if x == 0 or x >= width-1 or y == 0 or y >= height-1:
        return np.array([0, 0, 1], dtype=float)

    R = heightmap[int(x+1), int(y)]
    L = heightmap[int(x-1), int(y)]
    T = heightmap[int(x), int(y+1)]
    B = heightmap[int(x), int(y-1)]

    dx = (R - L) * 0.5
    dy = (B - T) * 0.5
    dz = -1.0

    normal = np.array([dx, dy, dz], dtype=float)
    normal /= np.linalg.norm(normal)

    return normal


# Get interpolated normals around the position - makes the normals a bit smoother
# though get_normal() is enough; but still...
def interpolated_normal(heightmap, position):
    x, y = position

    if x == 0 or x >= width-1 or y == 0 or y >= height-1:
        return np.array([0, 0, 1], dtype=float)

    R = get_normal(heightmap, [x+1, y])
    L = get_normal(heightmap, [x-1, y])
    T = get_normal(heightmap, [x, y+1])
    B = get_normal(heightmap, [x, y-1])
    TR = get_normal(heightmap, [x+1, y+1])
    TL = get_normal(heightmap, [x-1, y+1])
    BR = get_normal(heightmap, [x+1, y-1])
    BL = get_normal(heightmap, [x-1, y-1])

    return (R + L + T + B + TR + TL + BR + BL) / 8

Step 3: To simulate erosion carried out by a single rain drop, we define some properties in Drop class. The actual algorithm lies here (see erode()). We will later spawn bunch of these drops to simulate erosion.

"""
STEP 3: MAKE A DROP CLASS FOR SIMULATION OF A SINGLE DROP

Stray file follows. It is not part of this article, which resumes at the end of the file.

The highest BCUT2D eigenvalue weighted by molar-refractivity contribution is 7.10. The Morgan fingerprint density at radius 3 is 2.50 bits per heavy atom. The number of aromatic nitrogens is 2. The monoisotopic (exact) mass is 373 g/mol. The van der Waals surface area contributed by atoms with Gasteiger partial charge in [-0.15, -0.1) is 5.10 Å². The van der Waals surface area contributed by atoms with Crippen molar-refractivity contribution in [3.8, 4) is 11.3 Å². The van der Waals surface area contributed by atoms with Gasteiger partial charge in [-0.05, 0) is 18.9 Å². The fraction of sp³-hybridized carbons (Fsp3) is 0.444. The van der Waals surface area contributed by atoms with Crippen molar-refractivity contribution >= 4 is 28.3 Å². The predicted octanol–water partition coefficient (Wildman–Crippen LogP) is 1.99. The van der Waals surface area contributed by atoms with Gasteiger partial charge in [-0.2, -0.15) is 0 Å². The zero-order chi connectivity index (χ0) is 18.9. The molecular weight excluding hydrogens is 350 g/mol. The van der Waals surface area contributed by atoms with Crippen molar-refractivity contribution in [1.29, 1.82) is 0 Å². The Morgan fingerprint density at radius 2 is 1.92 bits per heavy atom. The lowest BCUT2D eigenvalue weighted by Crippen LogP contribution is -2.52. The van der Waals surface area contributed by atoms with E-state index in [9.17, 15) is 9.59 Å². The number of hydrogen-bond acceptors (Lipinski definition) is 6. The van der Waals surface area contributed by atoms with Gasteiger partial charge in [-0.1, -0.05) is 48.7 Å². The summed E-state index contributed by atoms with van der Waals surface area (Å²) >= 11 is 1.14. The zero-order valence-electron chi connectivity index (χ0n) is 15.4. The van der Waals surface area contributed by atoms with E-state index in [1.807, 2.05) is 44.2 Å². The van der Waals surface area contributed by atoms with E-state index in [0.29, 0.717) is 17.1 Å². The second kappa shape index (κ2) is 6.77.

"""


class Drop:
    velocity = np.array([0, 0], dtype=float)

    old_position = np.array([0, 0], dtype=int)
    current_position = np.array([0, 0], dtype=int)

    sediment = 0.0

    deposition_rate: float = 0.021 # const
    erosion_rate: float = 0.051 # const
    iteration_scale: float = 0.01 # const
    friction: float = 0.01 # const
    speed: float = 0.9910 # const

    def __init__(self, position, velocity = np.array([0, 0], dtype=float)):
        self.current_position = position
        self.velocity = velocity

    def erode(self, heightmap, max_iterations = 8):
        for i in range(max_iterations):
            normal = interpolated_normal(heightmap, self.current_position)
            if normal[2] >= 0.9: break # If the terrain is flat, stop simulating (old: == 1)
            
            deposit = self.sediment * self.deposition_rate * normal[2]
            erosion = self.erosion_rate * (1 - normal[2]) * min(1, i * self.iteration_scale)

            heightmap[int(self.old_position[0]), int(self.old_position[1])] -= (deposit - erosion)
            self.sediment += (erosion - deposit)